I did watch the special, though in passing. The two-hour extravaganza around the forty-minute special really dragged on for me, though.
My favorite character: Charlie Brown. I've always felt like the kid to tries to fit in and just misses. (To a certain extent, I still feel that way.)
I would probably agree with Linus ... I find it extremely hard to sit still, which probably means that I need to do it more often.
This was a hard one for me to think about ... and then I finally came up with this one:
Growing up at home, in the pre-Internet era, we had a few Christmas music albums around that we played a lot during December. My dad had a bunch of sound equipment, including an old reel-to-reel audio tape player. Mostly, Dad used that for making recordings of various things. One of the audio tapes we'd listen to, though, was a long tape of Christmas music from a bunch of different albums. (I never knew where he got the albums; it was probably his version of a "mix tape").
The first album on the tape was the first Chipmunks Christmas album. This was exceedingly cool, because the tape deck had a setting that would allow you to play the tape at half speed ... which, it turns out, was exactly the right speed to hear the Chipmunks singing in their normal tone of voice, over-exaggerating the consonants, cutting off together, and so on. Imagine my delight to discover that David Seville was actually the voice of Alvin! :)
Back to the tape ... the last album on one side of the tape was the John Gary Christmas Album. I never knew the singer's name until I searched for it just now (and discovered, much to my surprise, that I could order a copy of the album from his estate). This song was the last song on the album, and also the very last song on the tape, which meant that when I heard him singing the high note at the end of the song, I had to stop whatever I was doing and walk over to the tape deck and be prepared to shut it off and reverse the tape to play the second side.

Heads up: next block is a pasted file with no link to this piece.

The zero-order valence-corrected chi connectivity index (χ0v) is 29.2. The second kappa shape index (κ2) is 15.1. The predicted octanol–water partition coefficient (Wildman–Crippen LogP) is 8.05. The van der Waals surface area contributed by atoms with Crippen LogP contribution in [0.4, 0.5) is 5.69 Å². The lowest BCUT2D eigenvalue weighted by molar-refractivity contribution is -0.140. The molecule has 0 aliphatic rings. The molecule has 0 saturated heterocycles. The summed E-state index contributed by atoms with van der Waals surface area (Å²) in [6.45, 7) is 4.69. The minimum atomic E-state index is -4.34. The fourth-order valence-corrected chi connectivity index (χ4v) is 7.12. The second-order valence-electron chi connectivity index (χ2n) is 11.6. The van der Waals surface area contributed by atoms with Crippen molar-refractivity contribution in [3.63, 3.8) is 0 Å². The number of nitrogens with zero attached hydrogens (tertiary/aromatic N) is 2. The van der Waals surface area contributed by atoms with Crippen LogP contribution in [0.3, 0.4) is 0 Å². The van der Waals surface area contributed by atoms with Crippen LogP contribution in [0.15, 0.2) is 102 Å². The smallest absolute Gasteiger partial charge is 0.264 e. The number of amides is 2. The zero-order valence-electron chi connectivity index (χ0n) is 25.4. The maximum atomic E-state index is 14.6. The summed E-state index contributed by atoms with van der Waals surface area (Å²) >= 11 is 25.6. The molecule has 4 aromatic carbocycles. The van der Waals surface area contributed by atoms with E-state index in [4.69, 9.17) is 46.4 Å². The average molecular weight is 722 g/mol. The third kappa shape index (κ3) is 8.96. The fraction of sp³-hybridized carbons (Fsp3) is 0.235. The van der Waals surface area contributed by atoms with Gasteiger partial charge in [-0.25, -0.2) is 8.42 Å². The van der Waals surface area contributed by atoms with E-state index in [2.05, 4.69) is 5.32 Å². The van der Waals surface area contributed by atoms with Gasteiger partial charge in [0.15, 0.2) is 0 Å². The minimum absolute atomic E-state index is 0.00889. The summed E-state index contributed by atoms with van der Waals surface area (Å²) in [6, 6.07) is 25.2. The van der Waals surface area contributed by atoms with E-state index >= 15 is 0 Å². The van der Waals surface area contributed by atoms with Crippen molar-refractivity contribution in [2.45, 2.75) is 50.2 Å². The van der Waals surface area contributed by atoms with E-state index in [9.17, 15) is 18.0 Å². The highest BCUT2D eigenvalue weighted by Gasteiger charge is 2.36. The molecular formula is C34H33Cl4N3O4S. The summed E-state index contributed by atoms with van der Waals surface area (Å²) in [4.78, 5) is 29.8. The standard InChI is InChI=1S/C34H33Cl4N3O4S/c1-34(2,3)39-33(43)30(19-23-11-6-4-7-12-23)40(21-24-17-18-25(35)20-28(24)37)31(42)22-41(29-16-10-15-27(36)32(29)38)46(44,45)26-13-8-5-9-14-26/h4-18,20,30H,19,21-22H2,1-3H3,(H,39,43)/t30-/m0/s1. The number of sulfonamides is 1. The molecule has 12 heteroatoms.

Wow, that brings back memories ...
I think a trip would be delightful. Where's the best geocaching? :) I'm not sure which of the options would be the most interesting.
Parenthood. Everything else that I've done in my life I've been trained for, in one way or another. Nothing trains you for parenthood. And when you make a mistake, it's your children who suffer. It's incredibly humbling.
I wish I could say there was something that I liked about preparing for Christmas. It's not that I hate anything about the preparations, but ... it's all work, one way or another.
Put it another way ... the part of prepating for Christmas that I like the most is the part where it's done.
Never been amazingly thrilled by gingerbread. My wife does tons of baking of Christmas cookies, but not gingerbread.
I have to get my checkbook balanced and charitable donations done. I'd really like to have all my grading done.
December is a hard month for me.
It's the last month of the semester, which is always hard no matter when it is. You have to get caught up on all the grading that you didn't do all term, plus you've got to get your final exams written, and then you have to grade all the exams. Of course, your students are just as stressed, dealing with your class as well as all the other ones they're taking.
And then it's Advent, which means a bunch of other things also need to be done. Christmas decorating. Christmas shopping. Lots of extra events to attend.
And, somehow, I'm expected to reflect the fact that this is a season of joy. Even if I don't feel particularly joy-filled.
Today, I had an interesting conversation with a friend. Amidst the wide-ranging conversation, I realized one slight error in my thinking. Advent isn't a season of joy: it's a season of expectation.
Think back to the first Christmas. Martial law has been imposed by a foreign invading army. The invaders have forced onerous travel on the population in order to fill their coffers. The religious leadership of the era seems more concerned about preserving their own positions than fighting for justice.
Looks pretty bleak to me.
And it's into that world that God makes his entrance. Granted, just about everyone ignored the entrance --- the only people who seemed to notice were the foster parents, some farm hands working the night shift, and a few foreign professors.
But God nonetheless made his entrance into this world --- a world that desperately needed redemption. And if most people weren't willing to acknowledge his entrance, that didn't change the mission.
Advent is a frustrating season for me. But I can take that frustration and channel it into expectation: looking for the One that will redeem all of this brokenness.